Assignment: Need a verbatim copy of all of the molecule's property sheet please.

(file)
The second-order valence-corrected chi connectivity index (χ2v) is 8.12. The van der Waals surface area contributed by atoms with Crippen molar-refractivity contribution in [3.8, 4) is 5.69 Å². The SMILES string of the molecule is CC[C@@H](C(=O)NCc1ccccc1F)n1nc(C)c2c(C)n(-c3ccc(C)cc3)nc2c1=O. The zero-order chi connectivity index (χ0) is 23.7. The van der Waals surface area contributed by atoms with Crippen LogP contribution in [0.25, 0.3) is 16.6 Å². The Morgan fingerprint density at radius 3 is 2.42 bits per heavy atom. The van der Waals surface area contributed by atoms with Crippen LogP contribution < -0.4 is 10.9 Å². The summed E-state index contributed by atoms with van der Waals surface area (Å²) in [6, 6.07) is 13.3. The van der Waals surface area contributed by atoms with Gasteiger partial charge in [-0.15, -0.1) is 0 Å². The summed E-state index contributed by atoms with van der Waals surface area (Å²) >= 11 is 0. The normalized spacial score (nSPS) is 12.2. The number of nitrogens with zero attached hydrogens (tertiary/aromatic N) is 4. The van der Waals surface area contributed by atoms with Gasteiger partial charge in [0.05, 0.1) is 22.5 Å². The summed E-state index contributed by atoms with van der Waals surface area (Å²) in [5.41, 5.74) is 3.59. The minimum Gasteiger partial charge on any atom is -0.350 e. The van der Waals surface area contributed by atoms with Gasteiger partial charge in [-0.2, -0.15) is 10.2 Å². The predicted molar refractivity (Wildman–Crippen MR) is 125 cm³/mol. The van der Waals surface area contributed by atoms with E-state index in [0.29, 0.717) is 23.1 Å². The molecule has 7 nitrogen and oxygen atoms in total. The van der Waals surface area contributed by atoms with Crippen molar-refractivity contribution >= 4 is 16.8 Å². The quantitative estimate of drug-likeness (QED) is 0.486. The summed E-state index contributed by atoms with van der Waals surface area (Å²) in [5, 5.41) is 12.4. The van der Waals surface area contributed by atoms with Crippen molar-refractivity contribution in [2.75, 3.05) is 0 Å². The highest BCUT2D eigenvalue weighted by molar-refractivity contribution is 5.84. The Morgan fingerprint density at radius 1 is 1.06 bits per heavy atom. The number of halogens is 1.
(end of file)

The second-order valence-corrected chi connectivity index (χ2v) is 8.12. The van der Waals surface area contributed by atoms with Crippen molar-refractivity contribution in [3.8, 4) is 5.69 Å². The SMILES string of the molecule is CC[C@@H](C(=O)NCc1ccccc1F)n1nc(C)c2c(C)n(-c3ccc(C)cc3)nc2c1=O. The zero-order chi connectivity index (χ0) is 23.7. The van der Waals surface area contributed by atoms with Crippen LogP contribution in [0.25, 0.3) is 16.6 Å². The Morgan fingerprint density at radius 3 is 2.42 bits per heavy atom. The van der Waals surface area contributed by atoms with Crippen LogP contribution < -0.4 is 10.9 Å². The summed E-state index contributed by atoms with van der Waals surface area (Å²) in [6, 6.07) is 13.3. The van der Waals surface area contributed by atoms with Gasteiger partial charge in [-0.15, -0.1) is 0 Å². The summed E-state index contributed by atoms with van der Waals surface area (Å²) >= 11 is 0. The normalized spacial score (nSPS) is 12.2. The number of nitrogens with zero attached hydrogens (tertiary/aromatic N) is 4. The van der Waals surface area contributed by atoms with Gasteiger partial charge in [0.05, 0.1) is 22.5 Å². The summed E-state index contributed by atoms with van der Waals surface area (Å²) in [5.41, 5.74) is 3.59. The minimum Gasteiger partial charge on any atom is -0.350 e. The van der Waals surface area contributed by atoms with Gasteiger partial charge in [-0.2, -0.15) is 10.2 Å². The predicted molar refractivity (Wildman–Crippen MR) is 125 cm³/mol. The van der Waals surface area contributed by atoms with E-state index in [0.29, 0.717) is 23.1 Å². The molecule has 7 nitrogen and oxygen atoms in total. The van der Waals surface area contributed by atoms with Crippen molar-refractivity contribution >= 4 is 16.8 Å². The quantitative estimate of drug-likeness (QED) is 0.486. The summed E-state index contributed by atoms with van der Waals surface area (Å²) in [5, 5.41) is 12.4. The van der Waals surface area contributed by atoms with Crippen molar-refractivity contribution in [2.75, 3.05) is 0 Å². The highest BCUT2D eigenvalue weighted by molar-refractivity contribution is 5.84. The Morgan fingerprint density at radius 1 is 1.06 bits per heavy atom. The number of halogens is 1.